The issue of the dissolution of the body corporate by court order and the resultant termination of a sectional title scheme seems to present some uncertainty to practitioners and examiners alike. It is the intention in this article to investigate whether such an act by the court can per se result in the dissolution of a sectional title scheme, and also perhaps stir some legal debate around that possibility.
Except for the provisions of section 48(6) of the Sectional Titles Act 95 of 1986 (the Act), which empowers a court of law to make an order for the winding up of the affairs of a body corporate on destruction of the building, no further enabling provision in other legislation can be found. The provisions of the Companies Act 61 of 1973 also do not find application to a body corporate established in terms of the Act. It is thus clear that the Sectional Title Act does not anticipate the dissolution of the body corporate for any reason other than that in section 48(6), while the Sectional Scheme is still in place.
In all the provisions of the Act that relate to the termination of a sectional scheme it becomes the developer or the body corporate’s call regarding the fate of the scheme.
The first provision in the Act that provides for the termination of the scheme is section 14, which empowers the developer in the appropriate circumstances to cancel the sectional plan resulting in the termination of the scheme. This does not bring about many complications as the body corporate is not yet in existence, so none will dissolve.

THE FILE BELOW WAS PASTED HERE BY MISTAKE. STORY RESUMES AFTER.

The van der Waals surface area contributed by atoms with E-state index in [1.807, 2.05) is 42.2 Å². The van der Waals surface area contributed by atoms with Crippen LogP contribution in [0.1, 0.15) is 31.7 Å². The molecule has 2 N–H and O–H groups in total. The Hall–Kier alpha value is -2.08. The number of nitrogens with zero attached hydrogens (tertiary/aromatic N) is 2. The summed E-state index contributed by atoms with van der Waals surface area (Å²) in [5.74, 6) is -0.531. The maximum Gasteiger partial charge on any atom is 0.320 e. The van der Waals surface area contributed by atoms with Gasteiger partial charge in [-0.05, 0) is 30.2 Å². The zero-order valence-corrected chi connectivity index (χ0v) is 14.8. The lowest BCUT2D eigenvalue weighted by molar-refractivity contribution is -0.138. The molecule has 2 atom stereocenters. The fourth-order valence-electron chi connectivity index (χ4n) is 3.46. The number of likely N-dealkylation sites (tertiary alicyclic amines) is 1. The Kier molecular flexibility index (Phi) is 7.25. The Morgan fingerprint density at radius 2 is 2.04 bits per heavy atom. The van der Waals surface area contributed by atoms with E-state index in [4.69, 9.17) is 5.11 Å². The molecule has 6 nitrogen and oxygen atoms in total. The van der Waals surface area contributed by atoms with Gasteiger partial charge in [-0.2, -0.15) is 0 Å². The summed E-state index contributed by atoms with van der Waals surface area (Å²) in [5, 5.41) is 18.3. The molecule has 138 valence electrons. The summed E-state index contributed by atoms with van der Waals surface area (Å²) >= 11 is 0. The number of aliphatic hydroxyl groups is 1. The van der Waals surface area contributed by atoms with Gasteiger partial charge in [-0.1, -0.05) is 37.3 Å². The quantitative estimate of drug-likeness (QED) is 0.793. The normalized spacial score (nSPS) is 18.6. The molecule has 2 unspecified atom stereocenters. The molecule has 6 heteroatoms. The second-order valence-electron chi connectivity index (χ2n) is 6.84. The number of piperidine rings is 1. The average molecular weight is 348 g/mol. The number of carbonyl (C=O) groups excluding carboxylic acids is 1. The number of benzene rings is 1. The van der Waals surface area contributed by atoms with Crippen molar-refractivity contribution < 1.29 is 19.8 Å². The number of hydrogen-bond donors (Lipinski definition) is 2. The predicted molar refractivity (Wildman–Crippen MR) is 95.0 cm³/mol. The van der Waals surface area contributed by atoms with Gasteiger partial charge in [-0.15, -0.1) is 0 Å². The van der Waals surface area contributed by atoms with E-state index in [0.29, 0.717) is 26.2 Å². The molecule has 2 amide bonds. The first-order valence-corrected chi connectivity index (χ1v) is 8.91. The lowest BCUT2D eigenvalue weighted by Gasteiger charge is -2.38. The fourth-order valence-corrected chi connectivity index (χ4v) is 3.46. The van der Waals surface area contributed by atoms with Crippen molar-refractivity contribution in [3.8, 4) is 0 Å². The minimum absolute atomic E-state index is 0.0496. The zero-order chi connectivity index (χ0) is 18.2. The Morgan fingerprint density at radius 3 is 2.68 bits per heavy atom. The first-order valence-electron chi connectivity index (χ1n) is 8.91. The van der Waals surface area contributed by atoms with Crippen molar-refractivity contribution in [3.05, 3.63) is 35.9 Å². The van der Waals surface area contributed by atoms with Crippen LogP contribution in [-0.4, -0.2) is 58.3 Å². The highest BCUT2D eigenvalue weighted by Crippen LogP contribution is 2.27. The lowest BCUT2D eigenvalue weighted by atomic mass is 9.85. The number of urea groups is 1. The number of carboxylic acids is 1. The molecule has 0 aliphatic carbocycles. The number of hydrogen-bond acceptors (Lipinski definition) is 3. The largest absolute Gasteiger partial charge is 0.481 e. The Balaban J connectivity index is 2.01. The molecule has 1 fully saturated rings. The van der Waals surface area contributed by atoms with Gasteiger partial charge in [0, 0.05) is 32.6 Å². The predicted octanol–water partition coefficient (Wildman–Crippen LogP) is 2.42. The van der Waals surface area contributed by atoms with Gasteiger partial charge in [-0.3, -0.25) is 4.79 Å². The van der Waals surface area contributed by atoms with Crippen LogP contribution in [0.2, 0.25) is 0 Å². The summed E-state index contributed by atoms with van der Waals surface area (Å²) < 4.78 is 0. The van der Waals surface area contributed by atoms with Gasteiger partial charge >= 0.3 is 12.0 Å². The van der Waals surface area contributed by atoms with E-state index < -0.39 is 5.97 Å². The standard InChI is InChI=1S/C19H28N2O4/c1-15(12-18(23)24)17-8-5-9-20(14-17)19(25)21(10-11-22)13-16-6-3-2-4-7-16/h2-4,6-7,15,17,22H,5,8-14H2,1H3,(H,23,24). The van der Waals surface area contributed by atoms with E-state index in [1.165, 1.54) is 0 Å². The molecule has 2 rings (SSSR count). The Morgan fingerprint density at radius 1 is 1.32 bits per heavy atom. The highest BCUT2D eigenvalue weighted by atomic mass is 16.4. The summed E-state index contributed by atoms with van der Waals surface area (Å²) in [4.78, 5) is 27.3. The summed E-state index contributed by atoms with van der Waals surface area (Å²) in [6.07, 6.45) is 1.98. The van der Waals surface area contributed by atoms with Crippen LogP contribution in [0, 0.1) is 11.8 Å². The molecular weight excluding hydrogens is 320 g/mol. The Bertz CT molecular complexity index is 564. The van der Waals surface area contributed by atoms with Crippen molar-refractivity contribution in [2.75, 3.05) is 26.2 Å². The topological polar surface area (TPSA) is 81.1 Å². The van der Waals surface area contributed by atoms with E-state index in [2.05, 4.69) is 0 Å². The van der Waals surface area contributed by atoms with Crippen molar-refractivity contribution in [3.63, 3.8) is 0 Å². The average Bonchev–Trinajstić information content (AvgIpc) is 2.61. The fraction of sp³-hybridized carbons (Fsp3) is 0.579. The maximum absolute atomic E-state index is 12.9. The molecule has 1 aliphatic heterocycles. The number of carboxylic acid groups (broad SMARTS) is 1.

The sectional plans can also be cancelled by a court order at the instance of the party who will show cause to the court why that should happen. Sections 14(8) and (9) of the Act provide in this regard as follows:
- A registered sectional plan shall, subject to the provisions of subsection (6) and subsection 17(6), only be cancelled by an order of the Court, and the registrar shall give effect to any such cancellation by making the necessary endorsements and entries in his/her records, and shall notify the Surveyor General, who shall cancel the original sectional plan and the deeds office copy thereof.
- The registrar shall notify the local authority of the cancellation of the registration of a sectional plan.” Again this cancellation has the effect of bringing the sectional title scheme to an end as the plan on which the scheme was based has been cancelled. Obviously the court will pronounce itself on the way to go with regard to how the other real rights that might already be registered should be dealt with. The registrar will then comply with such order in respect of the titles in his/her records.